MRP strategic opportunity: Measures for pain research
Development of methods for the improvement of data access and quality for use in pain research
MRC and NIHR welcome the publication of the Versus Arthritis Research Roadmap for Pain, and the prioritisation of 14 research targets to improve pain research and clinical support. In recognition of the importance of this area, the MRC-NIHR Methodology Research Programme is working with Versus Arthritis to support research improving the accessibility, quality or utility of measures that underpin pain research.
For the purposes of this opportunity, methodologies with a primary focus in preclinical experimental models of pain are considered out of scope.
The prevalence of chronic pain in the UK is estimated to be from ~20% (mild) to ~5% (severe). People living with chronic pain engage primary care services more frequently, are subject to high levels of multi-morbidity and record reductions in all dimensions of health and quality of life.
Although mechanisms and phenotypes of pain are complex, its consideration is often secondary within healthcare and research contexts – creating fragmented and suboptimal approaches to how pain is measured and recorded. Equally, standardisation of the measures and outcome domains in pain assessment is limited by requirements to balance data quality with the ease and timeliness of its collection.
Therefore, advances are needed to optimise the accessibility, characterisation and utility of pain-relevant data - for research, clinical and policy use.
MRC, NIHR and Versus Arthritis seek to support the development of innovative methods that address at least one of the following headline opportunities. Please note, this opportunity is not limited to arthritis-associated pain, and all types of pain will be considered equally in funding decisions.
(i) Advances in theory and practice of pain-relevant measures
- minimum data requirements and/or inference approaches for insight at population level
- validity, equality and bias within outcome measures
- assessment of utility across research, specialist practice and primary care
- interoperability, transportability of measures across different domains and scales of pain
- surrogate markers for situations of impaired patient-reporting and methods for including correlates of pain within comparisons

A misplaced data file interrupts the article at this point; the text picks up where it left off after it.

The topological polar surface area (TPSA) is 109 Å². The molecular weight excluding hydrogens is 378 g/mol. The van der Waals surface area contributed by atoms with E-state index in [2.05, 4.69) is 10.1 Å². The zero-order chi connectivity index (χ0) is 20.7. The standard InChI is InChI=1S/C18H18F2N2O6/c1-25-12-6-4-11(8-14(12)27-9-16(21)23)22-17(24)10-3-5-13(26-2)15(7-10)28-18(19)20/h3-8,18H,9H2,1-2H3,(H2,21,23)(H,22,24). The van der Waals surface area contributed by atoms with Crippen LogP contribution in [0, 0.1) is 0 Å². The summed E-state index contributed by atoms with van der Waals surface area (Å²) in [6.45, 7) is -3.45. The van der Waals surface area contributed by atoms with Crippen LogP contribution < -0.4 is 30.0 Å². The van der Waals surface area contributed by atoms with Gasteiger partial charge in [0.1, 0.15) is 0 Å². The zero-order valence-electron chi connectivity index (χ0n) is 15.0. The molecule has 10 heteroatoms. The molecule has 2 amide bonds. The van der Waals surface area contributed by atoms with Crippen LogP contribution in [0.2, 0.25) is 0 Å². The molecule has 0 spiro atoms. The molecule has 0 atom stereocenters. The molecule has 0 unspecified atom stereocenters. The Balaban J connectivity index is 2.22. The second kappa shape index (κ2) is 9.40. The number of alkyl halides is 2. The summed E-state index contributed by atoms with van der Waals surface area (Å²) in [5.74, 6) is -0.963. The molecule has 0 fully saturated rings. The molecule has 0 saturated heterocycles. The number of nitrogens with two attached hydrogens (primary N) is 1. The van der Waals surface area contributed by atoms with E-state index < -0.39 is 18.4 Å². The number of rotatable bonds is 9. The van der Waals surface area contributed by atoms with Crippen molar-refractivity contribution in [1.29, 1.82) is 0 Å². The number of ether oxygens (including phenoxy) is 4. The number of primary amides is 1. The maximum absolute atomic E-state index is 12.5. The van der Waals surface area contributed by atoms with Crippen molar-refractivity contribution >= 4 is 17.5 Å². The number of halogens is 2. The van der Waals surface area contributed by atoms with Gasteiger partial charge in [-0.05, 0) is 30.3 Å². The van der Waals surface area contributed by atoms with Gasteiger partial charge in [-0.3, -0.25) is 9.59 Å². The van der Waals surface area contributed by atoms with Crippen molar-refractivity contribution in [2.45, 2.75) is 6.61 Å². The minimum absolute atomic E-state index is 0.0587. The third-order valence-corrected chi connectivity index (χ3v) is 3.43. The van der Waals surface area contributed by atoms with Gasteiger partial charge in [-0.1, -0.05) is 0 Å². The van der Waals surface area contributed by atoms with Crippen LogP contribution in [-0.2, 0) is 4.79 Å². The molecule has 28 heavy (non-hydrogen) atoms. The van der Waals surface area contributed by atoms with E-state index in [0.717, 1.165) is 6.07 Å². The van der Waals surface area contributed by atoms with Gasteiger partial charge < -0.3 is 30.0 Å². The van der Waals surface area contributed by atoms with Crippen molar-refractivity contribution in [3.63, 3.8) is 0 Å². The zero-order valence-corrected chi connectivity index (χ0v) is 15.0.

- influence of pain or pain relief on attention, memory or other cognitive measures
- measurement and recording of behavioural and social outcomes
- measurement reactivity
- relevance for global health; international generalisability.
(ii) Improving the value and use of existing research, clinical registry and other observational or administrative datasets for pain research, population and/or precision approaches
- approaches to coding, phenotyping and nomenclature
- population identification and characterisation
- longitudinal follow-up from observational, administrative and social media data
- biomarker validation; bridging mechanistic and patient-reported outcomes
- management of multi-dimensionality; approaches to synthesis of pain measured in different ways
- workplace outcomes – economic, health and intervention assessment, presenteeism and productivity, equality and validity across different types of employment (for example full-time, contract, gig economy), evaluation of rehabilitative interventions
- research requirements for administrative data, data quality, trust, natural experiments, influence on policy and measuring spillovers from policy change.
Proposals do not need to target all of the challenges listed above.
Development of new pain measures will not be supported within this opportunity.
Where appropriate, patient engagement with methodology proposals is encouraged and should be considered within the case for support. Further advice on public and patient involvement in research can be found in Arthritis Research: Patient and public involvement researcher's guide.
Application process and schedule
Applications will develop methodological advances for near-term deployment but do not necessarily need to demonstrate impact on clinical decision making within the lifetime of the project. However, applicants must clearly articulate a clear pathway towards broader uptake and implementation of methods, and assurance of longer-term impact.
Applications for projects are invited through the Methodology Research Programme panel, to its regular deadlines and meetings. These will be in competition with other applications received, but the panel will be mindful of the strategic importance of this area.
In accordance with the remit of the MRP applications should focus specifically on supporting methods development research where the proposed outputs are generalisable beyond an individual case study and where methods development is the primary purpose of the research. Proposals are encouraged to include exemplar case studies which demonstrate the application of the developed methods.
Budget requests to the MRC of over £500,000 must receive written approval from the programme manager in advance of application.
Please note: Due to co-funding requirements, this strategic opportunity will be time limited to November 2018, June 2019 and November 2019 Methodology Research programme calls. Please note, the November 2019 call is subject to confirmation and MRC reserves the right to amend or withdraw this call before 2 October 2019.
Applications will be welcomed beyond November 2019 calls, but will not receive prioritisation within funding decisions.
Contact and guidance
The titles of all applications in response to this strategic opportunity should be prefixed with 'HPM:' when filling out the Je-S form, for example “HPM: A method for…”
It is essential to discuss your proposals with MRC head office at an early stage. All applications must be approved by the Methodology Programme Manager prior to submission. Please contact:
Dr Samuel Rowley